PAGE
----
Why stock prices are soaring while the economy is collapsing
The NASDAQ reached an all-time high last week while unemployment soars and GDP is tanking. What’s up? I’ve heard plenty of talking heads describe how the equity markets reflect optimism for COVID-19 vaccines and whatnot, but after watching this video (thanks for the tip, Azzam), things are much clearer:
Long story short, as the Fed pumps trillions into the monetary supply, lowers interest rates, and buys corporate bonds, corporations are using that cheap cash to buy back stock, which is inflating prices.
That’s it. It has nothing to do with current/anticipated growth or profits. It’s embarrassingly simple.
I’m surprised-not-surprised this isn’t getting more attention. While I’m sure all you savvy economists out there are well ahead of this, the rest of us are just getting up to speed.
- Can the Fed really just keep pumping money into the system indefinitely?
- It seems like the answer is most likely no, as congress needs to approve such a thing and it’s doubtful this can actually go on forever.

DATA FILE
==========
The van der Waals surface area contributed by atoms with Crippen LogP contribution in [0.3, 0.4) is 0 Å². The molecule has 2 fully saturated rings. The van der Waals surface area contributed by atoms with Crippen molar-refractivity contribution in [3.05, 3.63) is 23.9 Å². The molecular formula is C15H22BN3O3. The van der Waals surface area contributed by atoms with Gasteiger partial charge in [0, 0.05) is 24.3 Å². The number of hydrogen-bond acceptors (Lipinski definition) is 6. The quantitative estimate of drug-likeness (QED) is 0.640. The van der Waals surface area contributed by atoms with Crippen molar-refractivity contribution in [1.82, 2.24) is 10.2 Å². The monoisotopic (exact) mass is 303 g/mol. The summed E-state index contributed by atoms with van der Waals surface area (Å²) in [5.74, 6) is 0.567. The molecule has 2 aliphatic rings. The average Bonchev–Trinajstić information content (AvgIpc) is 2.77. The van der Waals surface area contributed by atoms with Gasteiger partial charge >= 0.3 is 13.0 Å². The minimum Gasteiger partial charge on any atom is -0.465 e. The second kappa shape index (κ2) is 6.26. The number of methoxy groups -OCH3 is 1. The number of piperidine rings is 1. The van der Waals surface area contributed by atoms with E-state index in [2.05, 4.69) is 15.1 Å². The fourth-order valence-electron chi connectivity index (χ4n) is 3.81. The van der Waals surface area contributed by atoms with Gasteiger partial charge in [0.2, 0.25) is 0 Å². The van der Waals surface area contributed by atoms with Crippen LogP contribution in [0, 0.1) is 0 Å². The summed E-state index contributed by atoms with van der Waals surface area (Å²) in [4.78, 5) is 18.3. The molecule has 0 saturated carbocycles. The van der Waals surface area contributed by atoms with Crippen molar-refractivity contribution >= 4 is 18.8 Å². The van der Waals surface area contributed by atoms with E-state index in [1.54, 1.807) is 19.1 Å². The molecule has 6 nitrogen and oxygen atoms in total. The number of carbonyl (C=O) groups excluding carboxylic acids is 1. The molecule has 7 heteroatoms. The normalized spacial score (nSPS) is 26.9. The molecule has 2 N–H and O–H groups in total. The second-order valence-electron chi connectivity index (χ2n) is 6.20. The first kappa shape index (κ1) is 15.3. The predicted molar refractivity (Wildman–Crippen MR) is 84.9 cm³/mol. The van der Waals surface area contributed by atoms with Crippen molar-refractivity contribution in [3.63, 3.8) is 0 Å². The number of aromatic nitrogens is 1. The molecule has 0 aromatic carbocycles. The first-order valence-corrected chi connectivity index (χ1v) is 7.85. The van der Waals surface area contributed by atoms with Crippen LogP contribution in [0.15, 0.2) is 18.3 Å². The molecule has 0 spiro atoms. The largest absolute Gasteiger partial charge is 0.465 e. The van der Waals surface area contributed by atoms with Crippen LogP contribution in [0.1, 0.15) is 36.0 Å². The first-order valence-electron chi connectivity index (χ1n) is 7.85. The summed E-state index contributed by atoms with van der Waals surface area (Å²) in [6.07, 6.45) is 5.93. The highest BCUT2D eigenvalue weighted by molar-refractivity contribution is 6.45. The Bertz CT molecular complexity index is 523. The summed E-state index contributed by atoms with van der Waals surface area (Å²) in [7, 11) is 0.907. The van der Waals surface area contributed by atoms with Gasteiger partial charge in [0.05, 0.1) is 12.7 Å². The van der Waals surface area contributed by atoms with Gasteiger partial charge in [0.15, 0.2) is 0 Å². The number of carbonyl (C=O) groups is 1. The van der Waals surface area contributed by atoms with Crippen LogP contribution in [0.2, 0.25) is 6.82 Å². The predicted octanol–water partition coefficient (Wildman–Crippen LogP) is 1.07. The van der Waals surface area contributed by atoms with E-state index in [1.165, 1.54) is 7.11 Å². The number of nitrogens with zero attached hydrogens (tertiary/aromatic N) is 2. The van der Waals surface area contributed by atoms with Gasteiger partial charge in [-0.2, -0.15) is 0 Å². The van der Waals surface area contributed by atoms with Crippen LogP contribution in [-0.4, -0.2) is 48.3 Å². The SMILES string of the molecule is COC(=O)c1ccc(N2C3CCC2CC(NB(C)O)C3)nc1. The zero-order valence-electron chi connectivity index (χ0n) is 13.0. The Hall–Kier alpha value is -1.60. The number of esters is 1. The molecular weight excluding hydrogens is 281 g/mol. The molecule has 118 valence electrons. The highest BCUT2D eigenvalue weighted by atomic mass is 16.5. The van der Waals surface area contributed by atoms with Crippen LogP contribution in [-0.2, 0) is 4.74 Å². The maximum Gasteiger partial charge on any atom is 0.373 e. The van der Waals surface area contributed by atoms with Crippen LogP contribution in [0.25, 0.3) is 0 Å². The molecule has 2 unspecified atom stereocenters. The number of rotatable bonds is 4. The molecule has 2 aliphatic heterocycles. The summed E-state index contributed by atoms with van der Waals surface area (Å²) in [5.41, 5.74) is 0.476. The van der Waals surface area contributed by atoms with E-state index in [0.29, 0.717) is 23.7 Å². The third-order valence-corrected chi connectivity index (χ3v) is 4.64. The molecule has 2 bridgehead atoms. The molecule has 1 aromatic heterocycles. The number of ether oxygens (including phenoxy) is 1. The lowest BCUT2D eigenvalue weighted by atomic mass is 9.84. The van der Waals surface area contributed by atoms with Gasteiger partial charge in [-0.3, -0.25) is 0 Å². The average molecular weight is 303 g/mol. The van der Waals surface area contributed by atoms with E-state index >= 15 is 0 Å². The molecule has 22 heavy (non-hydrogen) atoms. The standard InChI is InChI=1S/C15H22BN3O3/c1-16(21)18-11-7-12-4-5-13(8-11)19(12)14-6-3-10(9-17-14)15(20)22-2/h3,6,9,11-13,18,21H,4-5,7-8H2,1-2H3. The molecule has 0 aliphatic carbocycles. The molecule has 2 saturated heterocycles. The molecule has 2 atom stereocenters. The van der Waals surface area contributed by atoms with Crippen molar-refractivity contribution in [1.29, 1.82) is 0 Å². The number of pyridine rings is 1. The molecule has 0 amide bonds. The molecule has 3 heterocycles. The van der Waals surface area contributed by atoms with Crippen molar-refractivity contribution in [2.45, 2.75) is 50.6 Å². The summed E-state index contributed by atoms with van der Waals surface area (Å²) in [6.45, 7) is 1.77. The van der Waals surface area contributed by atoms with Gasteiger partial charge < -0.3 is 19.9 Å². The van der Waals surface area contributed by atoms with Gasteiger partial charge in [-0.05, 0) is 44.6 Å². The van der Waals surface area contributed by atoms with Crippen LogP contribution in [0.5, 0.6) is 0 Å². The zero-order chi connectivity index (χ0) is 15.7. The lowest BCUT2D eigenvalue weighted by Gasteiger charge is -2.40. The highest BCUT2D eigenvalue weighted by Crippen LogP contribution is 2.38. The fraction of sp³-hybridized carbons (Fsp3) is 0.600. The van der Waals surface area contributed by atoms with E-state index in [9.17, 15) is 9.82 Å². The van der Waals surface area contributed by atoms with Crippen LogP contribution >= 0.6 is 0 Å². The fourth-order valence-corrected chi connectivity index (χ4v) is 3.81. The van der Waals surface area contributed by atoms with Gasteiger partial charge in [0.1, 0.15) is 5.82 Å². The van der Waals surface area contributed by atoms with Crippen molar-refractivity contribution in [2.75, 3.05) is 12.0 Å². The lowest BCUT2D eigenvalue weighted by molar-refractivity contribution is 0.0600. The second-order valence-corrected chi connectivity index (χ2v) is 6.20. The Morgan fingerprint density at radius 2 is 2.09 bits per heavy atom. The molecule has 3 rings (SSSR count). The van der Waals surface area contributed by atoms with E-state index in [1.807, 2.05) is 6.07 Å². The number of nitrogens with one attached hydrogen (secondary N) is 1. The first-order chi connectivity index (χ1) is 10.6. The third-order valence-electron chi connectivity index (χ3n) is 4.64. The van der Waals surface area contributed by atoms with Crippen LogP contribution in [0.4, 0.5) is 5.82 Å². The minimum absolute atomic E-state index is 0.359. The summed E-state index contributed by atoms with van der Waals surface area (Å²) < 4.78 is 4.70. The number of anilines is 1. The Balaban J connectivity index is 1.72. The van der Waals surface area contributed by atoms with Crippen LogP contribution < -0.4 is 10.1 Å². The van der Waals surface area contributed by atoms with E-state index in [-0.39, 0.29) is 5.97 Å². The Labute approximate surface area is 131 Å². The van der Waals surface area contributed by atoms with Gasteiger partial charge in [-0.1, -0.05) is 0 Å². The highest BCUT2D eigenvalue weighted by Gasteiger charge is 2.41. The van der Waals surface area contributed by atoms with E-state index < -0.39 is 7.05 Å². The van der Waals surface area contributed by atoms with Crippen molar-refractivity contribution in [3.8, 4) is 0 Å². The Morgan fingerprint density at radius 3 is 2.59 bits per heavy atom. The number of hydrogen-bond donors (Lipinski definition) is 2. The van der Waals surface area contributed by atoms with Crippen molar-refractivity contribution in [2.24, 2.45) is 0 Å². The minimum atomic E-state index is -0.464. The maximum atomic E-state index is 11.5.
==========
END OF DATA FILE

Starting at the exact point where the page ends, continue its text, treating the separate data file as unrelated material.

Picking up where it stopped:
- Why wouldn’t congress just allow the Fed to pump money in indefinitely?
- Without actual economic recovery (i.e. growth, value creation, GDP, etc…), you can’t lower interest rates any more and pump cash into the system without producing hyper-inflation. See Venezuela, Zimbabwe, etc… for why inflation is bad.
- So signs of economic recovery will, unintuitively, tank the equity markets?
- Yep. Once the Fed eases off on lowering interest rates and buying corporate assets, the cost of capital will go up, stock buy-backs will cease to keep up with the lower demand of equities, and prices will fall.
- Could the Fed pump the money somewhere else to help out?
- From a pure financial perspective, high-grade corporate bonds are arguably one of the safest bets out there to hopefully get repaid. However, in theory, that money could go toward buying local municipal bonds so schools, infrastructure, social programs, etc… could be funded.
- Would the Fed buying municipal bonds help spur growth, lower unemployment, etc...?
- While a ton of government and nonprofit jobs might be created, at the end of the day I’m not sure this is as effective as keeping large corporations afloat and small businesses alive with recent programs like PPP?